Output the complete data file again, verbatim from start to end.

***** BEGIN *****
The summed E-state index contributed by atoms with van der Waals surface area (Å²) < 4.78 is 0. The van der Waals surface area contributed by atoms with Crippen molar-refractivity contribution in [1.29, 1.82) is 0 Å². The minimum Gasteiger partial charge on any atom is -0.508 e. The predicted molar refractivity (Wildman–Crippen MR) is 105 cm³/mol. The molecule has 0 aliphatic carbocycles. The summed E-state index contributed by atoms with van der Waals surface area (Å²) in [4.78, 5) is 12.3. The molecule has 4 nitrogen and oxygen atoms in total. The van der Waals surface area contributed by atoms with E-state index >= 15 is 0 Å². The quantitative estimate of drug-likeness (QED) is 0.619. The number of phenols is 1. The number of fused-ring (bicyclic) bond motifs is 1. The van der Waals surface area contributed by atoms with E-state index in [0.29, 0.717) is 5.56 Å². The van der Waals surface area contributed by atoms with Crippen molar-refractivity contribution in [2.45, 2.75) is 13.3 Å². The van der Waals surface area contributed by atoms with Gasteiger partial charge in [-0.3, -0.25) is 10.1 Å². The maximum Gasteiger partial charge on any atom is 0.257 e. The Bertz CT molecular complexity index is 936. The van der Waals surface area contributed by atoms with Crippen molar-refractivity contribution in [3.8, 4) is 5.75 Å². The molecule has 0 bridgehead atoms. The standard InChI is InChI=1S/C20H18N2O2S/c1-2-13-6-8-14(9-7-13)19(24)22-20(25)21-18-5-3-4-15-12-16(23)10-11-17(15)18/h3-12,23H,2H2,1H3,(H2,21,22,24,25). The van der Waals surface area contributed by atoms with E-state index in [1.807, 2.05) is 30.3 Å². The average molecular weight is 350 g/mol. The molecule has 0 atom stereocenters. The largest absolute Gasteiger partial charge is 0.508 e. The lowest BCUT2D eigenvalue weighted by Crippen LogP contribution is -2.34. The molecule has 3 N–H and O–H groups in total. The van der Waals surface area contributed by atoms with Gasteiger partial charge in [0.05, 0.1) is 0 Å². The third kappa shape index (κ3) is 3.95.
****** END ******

The summed E-state index contributed by atoms with van der Waals surface area (Å²) < 4.78 is 0. The van der Waals surface area contributed by atoms with Crippen molar-refractivity contribution in [1.29, 1.82) is 0 Å². The minimum Gasteiger partial charge on any atom is -0.508 e. The predicted molar refractivity (Wildman–Crippen MR) is 105 cm³/mol. The molecule has 0 aliphatic carbocycles. The summed E-state index contributed by atoms with van der Waals surface area (Å²) in [4.78, 5) is 12.3. The molecule has 4 nitrogen and oxygen atoms in total. The van der Waals surface area contributed by atoms with E-state index >= 15 is 0 Å². The quantitative estimate of drug-likeness (QED) is 0.619. The number of phenols is 1. The number of fused-ring (bicyclic) bond motifs is 1. The van der Waals surface area contributed by atoms with E-state index in [0.29, 0.717) is 5.56 Å². The van der Waals surface area contributed by atoms with Crippen molar-refractivity contribution in [2.45, 2.75) is 13.3 Å². The van der Waals surface area contributed by atoms with Gasteiger partial charge in [-0.3, -0.25) is 10.1 Å². The maximum Gasteiger partial charge on any atom is 0.257 e. The Bertz CT molecular complexity index is 936. The van der Waals surface area contributed by atoms with Crippen molar-refractivity contribution in [3.8, 4) is 5.75 Å². The molecule has 0 bridgehead atoms. The standard InChI is InChI=1S/C20H18N2O2S/c1-2-13-6-8-14(9-7-13)19(24)22-20(25)21-18-5-3-4-15-12-16(23)10-11-17(15)18/h3-12,23H,2H2,1H3,(H2,21,22,24,25). The van der Waals surface area contributed by atoms with E-state index in [1.807, 2.05) is 30.3 Å². The average molecular weight is 350 g/mol. The molecule has 0 atom stereocenters. The largest absolute Gasteiger partial charge is 0.508 e. The lowest BCUT2D eigenvalue weighted by Crippen LogP contribution is -2.34. The molecule has 3 N–H and O–H groups in total. The van der Waals surface area contributed by atoms with Gasteiger partial charge in [0.05, 0.1) is 0 Å². The third kappa shape index (κ3) is 3.95.